Played an important behind-the-scenes role across three presidential administrations as an adviser on U.S. policy toward Israel and the Palestinians.

Samantha Sutton

Dealing with the intractable, volatile issues of the Middle East is always difficult for U.S. foreign policy officials. But helping shape and navigate U.S. policy toward Israel and the Palestinians during three different presidential administrations has been an especially challenging task. 

That’s what Samantha Sutton, a career civil servant at the State Department, has helped achieve. As a senior political advisor with the U.S. Mission to the United Nations and now chief of staff to the U.S ambassador to Israel, the 34-year-old Sutton has provided important policy advice, built key contacts in the Middle East and provided a sense of continuity through the Obama, Trump and Biden administrations. 

“Her strategic thinking, excellent communication skills and extraordinary diplomatic outreach has substantially helped support and defend key priorities for the United States at the United Nations and avoided conflicts along the way,” said Rodney Hunter, a State Department political counselor who was Sutton’s supervisor at the U.N. 

“Sam provides real leadership and guidance to people across the U.S. government, from White House officials to Cabinet-level U.S. ambassadors to the United Nations and to the U.S. ambassador to Israel,” Hunter said.  

Israel is America’s closest partner in the Middle East and has counted on the United States as a guarantor of its security, while the U.S. relies on Israel’s military and intelligence expertise in the region. A long-standing U.S. priority has been to promote a comprehensive solution to the Israeli-Palestinian conflict and to encourage increased cooperation between Israel and the Arab  and Muslim states. 

Thomas Nides, President Joe Biden’s ambassador to Israel and a former member of the Partnership for Public Service’s board of directors, credited Sutton’s knowledge of Middle East issues with helping him hit the ground running.  

“As a new ambassador, having someone who has been in the region and understands the culture is enormously important,” Nides said. “She has been involved in the peace process and Palestinian-Israeli activities, and she has a wealth of knowledge.”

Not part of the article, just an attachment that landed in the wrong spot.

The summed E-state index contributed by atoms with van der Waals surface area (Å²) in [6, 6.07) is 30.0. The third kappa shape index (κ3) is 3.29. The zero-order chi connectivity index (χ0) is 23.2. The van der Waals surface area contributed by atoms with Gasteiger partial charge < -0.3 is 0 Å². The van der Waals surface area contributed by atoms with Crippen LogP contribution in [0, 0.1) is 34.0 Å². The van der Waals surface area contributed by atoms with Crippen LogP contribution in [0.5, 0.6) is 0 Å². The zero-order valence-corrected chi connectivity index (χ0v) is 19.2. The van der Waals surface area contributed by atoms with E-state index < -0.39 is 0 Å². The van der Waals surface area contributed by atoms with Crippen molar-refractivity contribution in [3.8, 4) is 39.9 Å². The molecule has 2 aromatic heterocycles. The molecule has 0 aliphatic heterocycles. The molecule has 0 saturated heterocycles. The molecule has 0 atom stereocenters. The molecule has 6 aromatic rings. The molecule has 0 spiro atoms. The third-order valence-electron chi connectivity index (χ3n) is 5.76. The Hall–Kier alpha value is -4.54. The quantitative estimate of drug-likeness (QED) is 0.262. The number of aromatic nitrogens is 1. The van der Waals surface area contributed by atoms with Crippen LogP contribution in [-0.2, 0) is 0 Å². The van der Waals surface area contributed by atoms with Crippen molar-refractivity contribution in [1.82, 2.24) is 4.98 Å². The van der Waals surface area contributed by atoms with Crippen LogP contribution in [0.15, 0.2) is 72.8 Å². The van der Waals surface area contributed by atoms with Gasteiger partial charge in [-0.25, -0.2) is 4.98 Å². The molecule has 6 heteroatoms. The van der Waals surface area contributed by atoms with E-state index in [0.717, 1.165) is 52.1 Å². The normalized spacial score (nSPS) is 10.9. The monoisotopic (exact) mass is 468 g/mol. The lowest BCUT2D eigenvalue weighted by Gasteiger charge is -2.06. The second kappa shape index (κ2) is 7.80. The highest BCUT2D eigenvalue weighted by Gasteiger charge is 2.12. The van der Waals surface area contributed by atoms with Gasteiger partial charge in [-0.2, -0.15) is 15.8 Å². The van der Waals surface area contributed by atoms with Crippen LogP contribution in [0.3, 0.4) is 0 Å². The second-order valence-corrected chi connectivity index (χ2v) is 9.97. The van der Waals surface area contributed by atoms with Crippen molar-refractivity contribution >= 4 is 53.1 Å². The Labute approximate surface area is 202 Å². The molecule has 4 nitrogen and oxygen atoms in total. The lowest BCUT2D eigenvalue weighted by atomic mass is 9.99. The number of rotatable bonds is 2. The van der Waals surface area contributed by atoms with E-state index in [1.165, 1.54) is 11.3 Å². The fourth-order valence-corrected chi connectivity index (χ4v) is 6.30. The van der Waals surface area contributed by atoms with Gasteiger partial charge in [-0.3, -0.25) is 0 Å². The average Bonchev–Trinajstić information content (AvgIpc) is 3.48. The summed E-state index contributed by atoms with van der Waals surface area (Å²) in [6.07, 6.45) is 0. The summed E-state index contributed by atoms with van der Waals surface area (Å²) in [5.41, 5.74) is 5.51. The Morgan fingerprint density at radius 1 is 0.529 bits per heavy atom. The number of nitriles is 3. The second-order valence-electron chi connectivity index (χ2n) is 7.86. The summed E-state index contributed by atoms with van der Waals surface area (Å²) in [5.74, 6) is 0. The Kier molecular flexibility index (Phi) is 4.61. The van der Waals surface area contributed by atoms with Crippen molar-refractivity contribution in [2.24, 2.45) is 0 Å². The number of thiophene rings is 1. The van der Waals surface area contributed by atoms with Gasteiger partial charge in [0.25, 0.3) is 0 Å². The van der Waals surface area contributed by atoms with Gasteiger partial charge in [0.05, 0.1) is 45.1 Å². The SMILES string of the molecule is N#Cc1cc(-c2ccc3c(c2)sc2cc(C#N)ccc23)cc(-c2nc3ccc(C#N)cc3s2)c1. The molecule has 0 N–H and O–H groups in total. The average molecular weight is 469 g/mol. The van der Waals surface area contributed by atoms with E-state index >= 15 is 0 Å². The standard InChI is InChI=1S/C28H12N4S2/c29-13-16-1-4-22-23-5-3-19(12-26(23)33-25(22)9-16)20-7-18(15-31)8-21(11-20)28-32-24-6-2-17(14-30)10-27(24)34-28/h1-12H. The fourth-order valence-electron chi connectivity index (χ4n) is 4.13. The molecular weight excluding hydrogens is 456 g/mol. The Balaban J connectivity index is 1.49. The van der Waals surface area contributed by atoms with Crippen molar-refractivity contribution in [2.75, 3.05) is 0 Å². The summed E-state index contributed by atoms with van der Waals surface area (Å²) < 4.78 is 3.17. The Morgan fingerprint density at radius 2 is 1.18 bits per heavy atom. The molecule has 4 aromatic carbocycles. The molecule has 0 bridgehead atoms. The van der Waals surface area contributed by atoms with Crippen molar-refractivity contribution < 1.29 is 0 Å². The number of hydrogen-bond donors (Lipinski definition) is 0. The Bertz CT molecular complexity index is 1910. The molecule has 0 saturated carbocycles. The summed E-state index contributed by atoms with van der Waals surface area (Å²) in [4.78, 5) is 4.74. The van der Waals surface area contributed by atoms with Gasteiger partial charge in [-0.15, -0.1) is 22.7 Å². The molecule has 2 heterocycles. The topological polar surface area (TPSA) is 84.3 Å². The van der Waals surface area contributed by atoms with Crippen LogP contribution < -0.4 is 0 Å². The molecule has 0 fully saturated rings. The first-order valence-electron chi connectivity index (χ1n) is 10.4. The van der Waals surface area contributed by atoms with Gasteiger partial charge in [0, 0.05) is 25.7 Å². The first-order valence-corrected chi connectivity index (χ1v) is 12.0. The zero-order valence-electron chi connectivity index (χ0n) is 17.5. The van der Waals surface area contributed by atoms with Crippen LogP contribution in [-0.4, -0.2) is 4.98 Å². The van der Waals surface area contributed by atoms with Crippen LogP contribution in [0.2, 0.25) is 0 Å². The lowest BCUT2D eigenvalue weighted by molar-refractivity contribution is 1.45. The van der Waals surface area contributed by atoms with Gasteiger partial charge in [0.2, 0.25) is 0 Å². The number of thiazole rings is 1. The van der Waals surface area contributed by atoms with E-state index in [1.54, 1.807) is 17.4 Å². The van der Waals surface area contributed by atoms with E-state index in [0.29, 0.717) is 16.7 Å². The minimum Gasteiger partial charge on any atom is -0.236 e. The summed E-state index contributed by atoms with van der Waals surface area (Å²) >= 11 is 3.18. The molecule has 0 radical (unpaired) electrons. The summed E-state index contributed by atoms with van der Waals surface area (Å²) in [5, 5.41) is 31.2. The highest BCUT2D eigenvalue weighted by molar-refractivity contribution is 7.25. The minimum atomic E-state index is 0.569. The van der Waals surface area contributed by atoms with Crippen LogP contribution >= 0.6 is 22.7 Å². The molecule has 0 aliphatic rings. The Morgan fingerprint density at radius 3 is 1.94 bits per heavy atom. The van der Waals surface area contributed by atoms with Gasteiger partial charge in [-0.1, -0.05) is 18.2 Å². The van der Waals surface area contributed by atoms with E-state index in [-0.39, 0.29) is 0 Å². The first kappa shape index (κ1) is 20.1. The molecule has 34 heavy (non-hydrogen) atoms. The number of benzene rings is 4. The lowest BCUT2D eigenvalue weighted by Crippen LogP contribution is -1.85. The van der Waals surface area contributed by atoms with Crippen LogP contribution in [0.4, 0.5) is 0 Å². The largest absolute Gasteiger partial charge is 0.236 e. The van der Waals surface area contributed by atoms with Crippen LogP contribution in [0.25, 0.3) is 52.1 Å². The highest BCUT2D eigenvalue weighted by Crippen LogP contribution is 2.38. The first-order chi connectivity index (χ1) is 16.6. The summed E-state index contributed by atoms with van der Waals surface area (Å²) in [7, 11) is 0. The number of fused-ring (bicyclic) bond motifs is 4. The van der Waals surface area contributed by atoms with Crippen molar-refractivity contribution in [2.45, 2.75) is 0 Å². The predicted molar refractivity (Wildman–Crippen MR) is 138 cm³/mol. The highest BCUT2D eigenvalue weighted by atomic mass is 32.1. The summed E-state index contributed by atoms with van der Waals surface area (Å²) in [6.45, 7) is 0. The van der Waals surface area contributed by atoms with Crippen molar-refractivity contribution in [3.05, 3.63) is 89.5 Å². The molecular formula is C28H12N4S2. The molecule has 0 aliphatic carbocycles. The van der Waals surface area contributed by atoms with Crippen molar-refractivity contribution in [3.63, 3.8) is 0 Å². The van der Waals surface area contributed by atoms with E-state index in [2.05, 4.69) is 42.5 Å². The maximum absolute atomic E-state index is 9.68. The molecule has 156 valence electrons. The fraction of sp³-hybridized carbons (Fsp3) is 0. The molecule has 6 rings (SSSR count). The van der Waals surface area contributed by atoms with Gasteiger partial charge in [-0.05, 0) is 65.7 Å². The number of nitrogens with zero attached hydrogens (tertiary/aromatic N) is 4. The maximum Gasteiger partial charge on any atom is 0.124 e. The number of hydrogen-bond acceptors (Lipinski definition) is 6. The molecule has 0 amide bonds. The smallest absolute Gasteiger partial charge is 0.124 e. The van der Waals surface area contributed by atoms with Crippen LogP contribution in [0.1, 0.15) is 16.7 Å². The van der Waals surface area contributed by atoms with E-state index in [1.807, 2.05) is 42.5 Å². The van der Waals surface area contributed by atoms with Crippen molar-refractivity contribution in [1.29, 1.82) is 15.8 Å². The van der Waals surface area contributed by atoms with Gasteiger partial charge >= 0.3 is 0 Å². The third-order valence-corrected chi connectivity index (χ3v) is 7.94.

Most of Sutton’s achievements have been behind-the-scenes.  

For example, in 2019, she helped facilitate the rollout of the Trump administration’s plan to normalize Israeli relations with the United Arab Emirates and Bahrain called the Abraham Accords. A year earlier, she helped draft and develop a strategy to support the U.N. resolution condemning Hamas as a terrorist organization. The measure was defeated in the U.N. General Assembly by a single vote after having been expected to fail by a much larger margin. 

Sutton also helped maintain relations through back channels with the Palestinians and skeptical foreign allies after the U.S. formally recognized Jerusalem as the capital of Israel in late 2017, announcing plans to move the U.S. Embassy from Tel Aviv to Jerusalem and cutting aid to Gaza and the West Bank in 2018.  

Sutton’s diplomatic skills, moreover, were instrumental in helping defuse a growing crisis in the fall of 2021 between the Palestinians and Israel in Gaza by moving quickly to organize meetings at the U.N. Security Council, coordinate talks with the combatants and help avoid a larger conflict.  

“The first crisis I was engaged in occurred barely two months after I arrived, and that was the Gaza and West Bank conflict,’” said Linda Thomas-Greenfield, the U.S. ambassador to the United Nations. “Sam gave me information I needed to respond in the Security Council, to push back and to give in when I needed to give in. If anyone gets the credit for the success there—  and there was—it should be Sam.”   

One of Sutton’s biggest challenges was keeping the work moving forward across administrations with different foreign policy perspectives as well as dealing with a changing political landscape in Israel.  

“Having served three administrations, she knows all of the history, who we can depend on for support, what did we do wrong the last time around that we can learn from and what can we do differently this time around,” said Thomas-Greenfield. “You want people like her who have developed those relationships over an extended period of time and garnered the respect of her counterparts.” 

Sutton has accumulated extensive experience during a decade with the State Department. Starting as an intern, she later worked at State’s Israeli-Palestinian negotiations office. Subsequently, Sutton worked for former Secretary of State John Kerry, several U.S. ambassadors to the U.N. under former President Donald Trump and now in the Biden administration. In her latest role as chief of staff to Ambassador Nides, Sutton supports the U.S. mission in Israel and helps manage the 1,500-member embassy staff. 

Sutton is enthusiastic about her work, which she sees as helping promote peace in the Middle East and strengthening America. 

“I am committed to public service, working for the U.S. government to further U.S. interests and policies,” Sutton said. “It’s really something that I hope to dedicate the rest of my life to. I can’t imagine being anything other than a public servant.”